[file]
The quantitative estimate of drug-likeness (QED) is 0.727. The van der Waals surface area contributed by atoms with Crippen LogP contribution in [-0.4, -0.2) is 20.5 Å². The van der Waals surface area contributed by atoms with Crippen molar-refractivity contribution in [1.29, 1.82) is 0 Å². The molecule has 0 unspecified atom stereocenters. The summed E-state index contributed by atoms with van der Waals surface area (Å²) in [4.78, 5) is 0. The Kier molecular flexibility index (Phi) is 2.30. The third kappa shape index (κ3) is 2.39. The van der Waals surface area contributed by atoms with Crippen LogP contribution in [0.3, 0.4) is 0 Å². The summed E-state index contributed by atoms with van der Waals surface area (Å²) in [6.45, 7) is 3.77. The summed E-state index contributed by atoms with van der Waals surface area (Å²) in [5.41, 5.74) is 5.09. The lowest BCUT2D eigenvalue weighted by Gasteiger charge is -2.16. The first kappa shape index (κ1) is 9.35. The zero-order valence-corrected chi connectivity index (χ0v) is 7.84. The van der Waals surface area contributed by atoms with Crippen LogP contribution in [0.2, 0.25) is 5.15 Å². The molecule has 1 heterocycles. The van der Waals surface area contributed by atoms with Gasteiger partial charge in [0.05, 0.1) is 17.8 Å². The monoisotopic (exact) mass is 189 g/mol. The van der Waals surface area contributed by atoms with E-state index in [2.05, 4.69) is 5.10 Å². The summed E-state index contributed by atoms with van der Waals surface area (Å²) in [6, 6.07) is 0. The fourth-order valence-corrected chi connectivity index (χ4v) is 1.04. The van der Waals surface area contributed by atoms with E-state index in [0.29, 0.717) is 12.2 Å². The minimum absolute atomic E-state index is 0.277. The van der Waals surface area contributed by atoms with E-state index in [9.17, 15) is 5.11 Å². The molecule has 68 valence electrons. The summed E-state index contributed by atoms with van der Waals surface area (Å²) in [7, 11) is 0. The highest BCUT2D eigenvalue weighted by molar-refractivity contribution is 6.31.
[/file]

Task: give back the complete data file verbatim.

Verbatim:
The quantitative estimate of drug-likeness (QED) is 0.727. The van der Waals surface area contributed by atoms with Crippen LogP contribution in [-0.4, -0.2) is 20.5 Å². The van der Waals surface area contributed by atoms with Crippen molar-refractivity contribution in [1.29, 1.82) is 0 Å². The molecule has 0 unspecified atom stereocenters. The summed E-state index contributed by atoms with van der Waals surface area (Å²) in [4.78, 5) is 0. The Kier molecular flexibility index (Phi) is 2.30. The third kappa shape index (κ3) is 2.39. The van der Waals surface area contributed by atoms with Crippen LogP contribution in [0.3, 0.4) is 0 Å². The summed E-state index contributed by atoms with van der Waals surface area (Å²) in [6.45, 7) is 3.77. The summed E-state index contributed by atoms with van der Waals surface area (Å²) in [5.41, 5.74) is 5.09. The lowest BCUT2D eigenvalue weighted by Gasteiger charge is -2.16. The first kappa shape index (κ1) is 9.35. The zero-order valence-corrected chi connectivity index (χ0v) is 7.84. The van der Waals surface area contributed by atoms with Crippen LogP contribution in [0.2, 0.25) is 5.15 Å². The molecule has 1 heterocycles. The van der Waals surface area contributed by atoms with Gasteiger partial charge in [0.05, 0.1) is 17.8 Å². The monoisotopic (exact) mass is 189 g/mol. The van der Waals surface area contributed by atoms with E-state index in [2.05, 4.69) is 5.10 Å². The summed E-state index contributed by atoms with van der Waals surface area (Å²) in [6, 6.07) is 0. The fourth-order valence-corrected chi connectivity index (χ4v) is 1.04. The van der Waals surface area contributed by atoms with E-state index in [0.29, 0.717) is 12.2 Å². The minimum absolute atomic E-state index is 0.277. The van der Waals surface area contributed by atoms with E-state index in [9.17, 15) is 5.11 Å². The molecule has 68 valence electrons. The summed E-state index contributed by atoms with van der Waals surface area (Å²) in [7, 11) is 0. The highest BCUT2D eigenvalue weighted by molar-refractivity contribution is 6.31.